COMP0233: Research Software Engineering With Python


An example Python data analysis notebook

This page illustrates how to use Python to perform a simple but complete analysis: retrieve data, do some computations based on it, and visualise the results.

Don't worry if you don't understand everything on this page! Its purpose is to give you an example of things you can do and how to go about doing them - you are not expected to be able to reproduce an analysis like this in Python at this stage! We will be looking at the concepts and practices introduced on this page as we go along the course.

As we show the code for different parts of the work, we will be touching on various aspects you may want to keep in mind, either related to Python specifically, or to research programming more generally.

Why write software to manage your data and plots?

We can use programs for our entire research pipeline. Not just big scientific simulation codes, but also the small scripts which we use to tidy up data and produce plots. This should be code, so that the whole research pipeline is recorded for reproducibility. Data manipulation in spreadsheets is much harder to share or check.

You can see another similar demonstration on the software carpentry site. We'll try to give links to other sources of Python training along the way. Part of our approach is that we assume you know how to use the internet! If you find something confusing out there, please bring it along to the next session. In this course, we'll always try to draw your attention to other sources of information about what we're learning. Paying attention to as many of these as you need to, is just as important as these core notes.

Importing Libraries

Research programming is all about using libraries: tools other people have provided programs that do many cool things. By combining them we can feel really powerful but doing minimum work ourselves. The python syntax to import someone else's library is "import".

In [1]:
import geopy # A python library for investigating geographic information.
# https://pypi.org/project/geopy/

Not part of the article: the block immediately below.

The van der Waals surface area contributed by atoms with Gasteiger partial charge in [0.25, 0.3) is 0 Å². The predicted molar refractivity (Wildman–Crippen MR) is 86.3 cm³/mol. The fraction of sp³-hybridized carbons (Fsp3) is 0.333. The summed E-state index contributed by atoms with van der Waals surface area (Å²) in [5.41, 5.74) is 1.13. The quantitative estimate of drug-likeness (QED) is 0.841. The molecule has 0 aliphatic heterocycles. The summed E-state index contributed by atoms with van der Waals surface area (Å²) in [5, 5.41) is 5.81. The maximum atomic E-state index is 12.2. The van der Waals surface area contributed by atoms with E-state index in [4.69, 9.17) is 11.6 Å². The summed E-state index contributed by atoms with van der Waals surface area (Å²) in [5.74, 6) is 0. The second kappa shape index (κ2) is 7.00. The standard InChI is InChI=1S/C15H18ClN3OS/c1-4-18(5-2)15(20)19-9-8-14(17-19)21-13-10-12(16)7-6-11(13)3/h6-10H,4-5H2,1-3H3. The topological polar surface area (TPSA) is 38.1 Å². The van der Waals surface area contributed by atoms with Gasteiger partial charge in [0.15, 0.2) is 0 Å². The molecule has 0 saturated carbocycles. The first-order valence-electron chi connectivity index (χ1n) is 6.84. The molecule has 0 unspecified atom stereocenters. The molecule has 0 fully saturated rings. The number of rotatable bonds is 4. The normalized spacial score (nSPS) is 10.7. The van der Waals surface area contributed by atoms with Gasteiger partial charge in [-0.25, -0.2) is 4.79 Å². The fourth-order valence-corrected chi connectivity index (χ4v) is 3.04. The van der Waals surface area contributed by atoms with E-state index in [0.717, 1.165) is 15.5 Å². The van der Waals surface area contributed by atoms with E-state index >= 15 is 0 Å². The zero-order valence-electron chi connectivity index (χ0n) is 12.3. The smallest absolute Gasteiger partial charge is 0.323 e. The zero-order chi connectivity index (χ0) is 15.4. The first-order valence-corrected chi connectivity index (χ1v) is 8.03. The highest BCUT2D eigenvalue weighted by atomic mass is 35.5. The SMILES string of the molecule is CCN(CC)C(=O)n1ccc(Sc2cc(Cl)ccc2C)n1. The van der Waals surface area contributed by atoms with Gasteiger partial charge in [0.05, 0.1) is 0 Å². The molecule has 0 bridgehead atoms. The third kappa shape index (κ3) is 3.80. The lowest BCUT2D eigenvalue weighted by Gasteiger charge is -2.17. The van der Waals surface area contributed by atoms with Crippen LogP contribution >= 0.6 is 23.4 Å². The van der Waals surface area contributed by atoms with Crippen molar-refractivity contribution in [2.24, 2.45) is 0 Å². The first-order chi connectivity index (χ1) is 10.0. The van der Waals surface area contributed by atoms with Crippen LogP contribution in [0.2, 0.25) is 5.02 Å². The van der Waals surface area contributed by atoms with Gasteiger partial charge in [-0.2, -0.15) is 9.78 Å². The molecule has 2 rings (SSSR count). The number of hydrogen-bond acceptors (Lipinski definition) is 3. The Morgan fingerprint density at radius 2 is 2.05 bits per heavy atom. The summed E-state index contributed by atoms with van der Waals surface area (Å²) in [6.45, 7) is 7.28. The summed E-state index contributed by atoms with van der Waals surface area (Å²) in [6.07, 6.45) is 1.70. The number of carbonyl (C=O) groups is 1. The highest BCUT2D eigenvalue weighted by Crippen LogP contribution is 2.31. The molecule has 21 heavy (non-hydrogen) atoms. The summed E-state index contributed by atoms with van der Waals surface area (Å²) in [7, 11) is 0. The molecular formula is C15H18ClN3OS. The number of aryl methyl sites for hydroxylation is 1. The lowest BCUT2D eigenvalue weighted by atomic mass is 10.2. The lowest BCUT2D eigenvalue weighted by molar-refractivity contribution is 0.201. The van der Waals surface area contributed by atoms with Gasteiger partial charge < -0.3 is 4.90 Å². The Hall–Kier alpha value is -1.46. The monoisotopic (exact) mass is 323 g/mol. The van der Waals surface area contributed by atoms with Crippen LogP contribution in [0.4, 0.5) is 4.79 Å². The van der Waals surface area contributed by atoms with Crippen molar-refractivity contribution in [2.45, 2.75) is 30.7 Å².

Now, if you try to follow along on this example in an Jupyter notebook, you'll probably find that you just got an error message.

You'll need to wait until we've covered installation of additional python libraries later in the course, then come back to this and try again. For now, just follow along and try get the feel for how programming for data-focused research works.

In [2]:
# Select geocoding service provided by OpenStreetMap's Nominatim - https://wiki.openstreetmap.org/wiki/Nominatim
geocoder = geopy.geocoders.Nominatim(user_agent="comp0023") 
geocoder.geocode('Cambridge', exactly_one=False)
[Location(Cambridge, Cambridgeshire, Cambridgeshire and Peterborough, England, United Kingdom, (52.2055314, 0.1186637, 0.0)),
 Location(Cambridge, Middlesex County, Massachusetts, United States, (42.3655767, -71.1040018, 0.0)),
 Location(Cambridge, Region of Waterloo, Ontario, Canada, (43.3600536, -80.3123023, 0.0)),
 Location(Cambridge, Henry County, Illinois, United States, (41.3025257, -90.1962861, 0.0)),
 Location(Cambridge, Isanti County, Minnesota, 55008, United States, (45.5727408, -93.2243921, 0.0)),
 Location(Cambridge, Story County, Iowa, United States, (41.8990768, -93.5294029, 0.0)),
 Location(Cambridge, Dorchester County, Maryland, 21613, United States, (38.5714624, -76.0763177, 0.0)),
 Location(Cambridge, Guernsey County, Ohio, 43725, United States, (40.031183, -81.5884561, 0.0)),
 Location(Cambridge, Jefferson County, Kentucky, United States, (38.2217369, -85.616627, 0.0)),
 Location(Cambridge, Cowley County, Kansas, United States, (37.316988, -96.66633224663678, 0.0))]

The results come out as a list inside a list: [Name, [Latitude, Longitude]]. Programs represent data in a variety of different containers like this.


Code after a # symbol doesn't get run.

In [3]:
print("This runs") # print("This doesn't")
# print("This doesn't either")
This runs


We can wrap code up in a function, so that we can repeatedly get just the information we want.

In [4]:
def geolocate(city):
    """Get the latitude and longitude of a specific location."""
    full_name, coordinates = geocoder.geocode(city)
    return coordinates

Defining functions which put together code to make a more complex task seem simple from the outside is the most important thing in programming. The output of the function is specified using the return keyword. The input to the function is put inside brackets after the function name:

In [5]:
(52.2055314, 0.1186637)


We can store a result in a variable:

In [6]:
london_location = geolocate("London")
(51.4893335, -0.14405508452768728)

More complex functions

We'll fetch a map of a place from the Google Maps server, given a longitude and latitude. The URLs look like: https://mt0.google.com/vt?x=658&y=340&z=10&lyrs=s. Since we'll frequently be generating these URLs, we will create two helper functions to make our life easier.